Rewinding the Charts: In 2007, Dixie Chicks Scored an Unrepentant Hit

Courtesy of Harpo Inc./George Burns
From left: Strayer, Maguire and  Maines of the Dixie Chicks  appeared on The Oprah Winfrey Show in 2006.

Four years after country radio essentially blacklisted the Texas trio, the group returned in the upper reaches of the Billboard Hot 100.

"I'M READY TO MAKE NICE!" Natalie Maines sarcastically declared when the Dixie Chicks accepted the album of the year Grammy Award in 2007 for Taking the Long Way.

The win capped a night in which the country crossover hitmakers – frontwoman Maines, then 32, and sisters Martie Maguire, 37, and Emily Strayer, 34 – also took home record and song of the year for the single "Not Ready to Make Nice" (a hat trick last scored by Eric Clapton in 1993).

The triumph was also a vindication of sorts for the trio, which had been absent from the charts since 2003, in large part due to fallout over a comment Maines made that March at a London concert. Criticizing George W. Bush's decision to invade Iraq, she famously told the crowd, "We do not want this war, this violence, and we're ashamed that the president of the United States is from Texas."

The backlash was swift. The group all but vanished from country radio, which had steadily supported it with 14 top 10s on Billboard's Hot Country Songs chart. Its cover of Fleetwood Mac's "Landslide" plummeted from No. 10 to No. 43 on the Billboard Hot 100 dated April 5, 2003.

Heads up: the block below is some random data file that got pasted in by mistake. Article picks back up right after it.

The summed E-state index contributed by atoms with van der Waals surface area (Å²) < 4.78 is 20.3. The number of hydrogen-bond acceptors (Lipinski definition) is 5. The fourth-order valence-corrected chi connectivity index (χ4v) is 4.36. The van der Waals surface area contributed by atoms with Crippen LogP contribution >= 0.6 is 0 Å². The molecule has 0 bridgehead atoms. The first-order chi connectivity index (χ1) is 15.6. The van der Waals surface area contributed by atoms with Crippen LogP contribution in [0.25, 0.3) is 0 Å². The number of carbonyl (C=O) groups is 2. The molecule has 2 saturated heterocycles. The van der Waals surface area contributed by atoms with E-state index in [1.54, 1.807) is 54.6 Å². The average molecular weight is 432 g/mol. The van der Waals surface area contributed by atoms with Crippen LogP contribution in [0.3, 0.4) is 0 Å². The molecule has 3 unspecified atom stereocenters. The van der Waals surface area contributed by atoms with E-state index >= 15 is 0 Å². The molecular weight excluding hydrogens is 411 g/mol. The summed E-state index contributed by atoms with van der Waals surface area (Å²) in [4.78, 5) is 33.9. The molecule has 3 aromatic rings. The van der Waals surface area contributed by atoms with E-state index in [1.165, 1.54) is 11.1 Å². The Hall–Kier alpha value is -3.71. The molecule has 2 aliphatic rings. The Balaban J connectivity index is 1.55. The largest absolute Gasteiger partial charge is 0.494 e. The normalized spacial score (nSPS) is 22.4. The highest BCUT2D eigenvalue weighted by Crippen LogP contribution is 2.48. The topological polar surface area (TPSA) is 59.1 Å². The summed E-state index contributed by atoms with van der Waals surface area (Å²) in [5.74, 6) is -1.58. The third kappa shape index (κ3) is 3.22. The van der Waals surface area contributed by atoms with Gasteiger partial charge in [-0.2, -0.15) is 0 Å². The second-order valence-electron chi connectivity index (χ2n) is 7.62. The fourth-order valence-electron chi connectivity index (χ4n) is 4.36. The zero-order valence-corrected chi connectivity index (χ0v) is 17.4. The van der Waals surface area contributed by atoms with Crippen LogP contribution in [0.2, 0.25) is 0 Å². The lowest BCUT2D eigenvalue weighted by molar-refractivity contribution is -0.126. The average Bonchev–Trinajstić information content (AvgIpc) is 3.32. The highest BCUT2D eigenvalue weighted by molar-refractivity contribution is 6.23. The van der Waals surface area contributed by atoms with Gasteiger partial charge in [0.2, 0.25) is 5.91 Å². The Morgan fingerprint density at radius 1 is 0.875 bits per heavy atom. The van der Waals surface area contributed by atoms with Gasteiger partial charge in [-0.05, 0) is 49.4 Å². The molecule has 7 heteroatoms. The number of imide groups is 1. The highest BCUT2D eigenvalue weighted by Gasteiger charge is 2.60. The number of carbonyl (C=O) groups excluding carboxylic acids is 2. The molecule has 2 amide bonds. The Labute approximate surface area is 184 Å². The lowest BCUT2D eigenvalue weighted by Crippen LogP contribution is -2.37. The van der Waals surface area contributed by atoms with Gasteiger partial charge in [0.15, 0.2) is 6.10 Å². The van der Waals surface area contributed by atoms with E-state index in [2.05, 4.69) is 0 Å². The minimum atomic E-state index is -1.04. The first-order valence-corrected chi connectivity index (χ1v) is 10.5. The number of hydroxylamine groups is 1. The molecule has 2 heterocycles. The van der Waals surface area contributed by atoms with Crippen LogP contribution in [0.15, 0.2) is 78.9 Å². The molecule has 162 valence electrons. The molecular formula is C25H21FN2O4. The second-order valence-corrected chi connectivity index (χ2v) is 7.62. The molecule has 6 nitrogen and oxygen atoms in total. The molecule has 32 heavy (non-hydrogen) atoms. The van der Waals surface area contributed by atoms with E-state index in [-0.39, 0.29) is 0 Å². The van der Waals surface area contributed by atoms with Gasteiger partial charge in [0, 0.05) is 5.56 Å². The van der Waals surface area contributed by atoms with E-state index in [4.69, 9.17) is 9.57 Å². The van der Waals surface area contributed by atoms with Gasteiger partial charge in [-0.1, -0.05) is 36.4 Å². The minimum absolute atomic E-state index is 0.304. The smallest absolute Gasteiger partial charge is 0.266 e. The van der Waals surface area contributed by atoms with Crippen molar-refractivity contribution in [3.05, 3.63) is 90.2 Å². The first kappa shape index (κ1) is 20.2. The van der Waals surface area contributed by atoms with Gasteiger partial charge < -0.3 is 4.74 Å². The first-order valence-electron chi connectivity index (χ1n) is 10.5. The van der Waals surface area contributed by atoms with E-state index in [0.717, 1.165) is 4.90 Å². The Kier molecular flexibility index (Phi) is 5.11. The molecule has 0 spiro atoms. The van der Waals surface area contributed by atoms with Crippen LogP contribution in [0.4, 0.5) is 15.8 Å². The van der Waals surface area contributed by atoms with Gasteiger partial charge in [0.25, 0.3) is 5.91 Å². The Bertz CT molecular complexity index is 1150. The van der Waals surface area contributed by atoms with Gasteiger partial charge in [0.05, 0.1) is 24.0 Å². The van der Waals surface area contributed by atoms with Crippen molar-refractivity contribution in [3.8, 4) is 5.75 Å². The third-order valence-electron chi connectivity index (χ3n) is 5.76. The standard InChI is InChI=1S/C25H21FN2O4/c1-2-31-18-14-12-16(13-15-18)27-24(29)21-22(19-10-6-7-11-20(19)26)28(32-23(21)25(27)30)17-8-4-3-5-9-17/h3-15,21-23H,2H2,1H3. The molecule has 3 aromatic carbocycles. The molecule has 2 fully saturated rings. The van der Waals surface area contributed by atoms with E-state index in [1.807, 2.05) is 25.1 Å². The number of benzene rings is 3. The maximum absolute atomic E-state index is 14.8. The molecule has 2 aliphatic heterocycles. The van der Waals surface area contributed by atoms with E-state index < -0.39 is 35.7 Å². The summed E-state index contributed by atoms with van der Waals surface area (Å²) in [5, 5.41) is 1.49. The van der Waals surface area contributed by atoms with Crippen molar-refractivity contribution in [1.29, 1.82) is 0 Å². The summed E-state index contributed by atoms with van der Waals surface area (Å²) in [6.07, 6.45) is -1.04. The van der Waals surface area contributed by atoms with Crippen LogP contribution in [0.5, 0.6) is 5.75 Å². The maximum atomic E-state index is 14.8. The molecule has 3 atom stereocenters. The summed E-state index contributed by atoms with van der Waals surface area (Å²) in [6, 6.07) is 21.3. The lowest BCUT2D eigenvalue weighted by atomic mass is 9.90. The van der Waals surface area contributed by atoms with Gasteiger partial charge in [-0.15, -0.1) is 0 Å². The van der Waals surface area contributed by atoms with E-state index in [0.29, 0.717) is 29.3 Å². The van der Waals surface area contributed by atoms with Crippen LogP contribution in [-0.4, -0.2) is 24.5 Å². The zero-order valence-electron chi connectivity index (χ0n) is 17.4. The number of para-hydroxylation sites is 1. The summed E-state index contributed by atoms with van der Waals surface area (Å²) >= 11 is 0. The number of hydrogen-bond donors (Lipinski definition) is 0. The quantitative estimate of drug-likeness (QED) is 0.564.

The trio channeled the uproar into the defiant "Not Ready to Make Nice," which included the lyrics, "I'm not ready to back down / I'm still mad as hell." After its Grammy haul, the song soared back to a record-tying No. 4 re-entry on the Hot 100 on March 3, 2007, the band's highest career showing.

The Chicks have not released new material since, but they headlined the 15th-highest-grossing tour of 2016 ($50.7 million, according to Billboard Boxscore). The shows were not without political commentary; a video montage depicted an image of Donald Trump with devil horns.

In November 2016, the group made headlines again after performing "Daddy Lessons" with Beyoncé at the Country Music Association Awards. Critics charged that, given Maines' Bush comment and Beyoncé's activism regarding police reform, neither act belonged on the telecast. Maines responded by tweeting a line from Beyoncé's "Formation": "You know you dat Bitch when you cause all this conversation."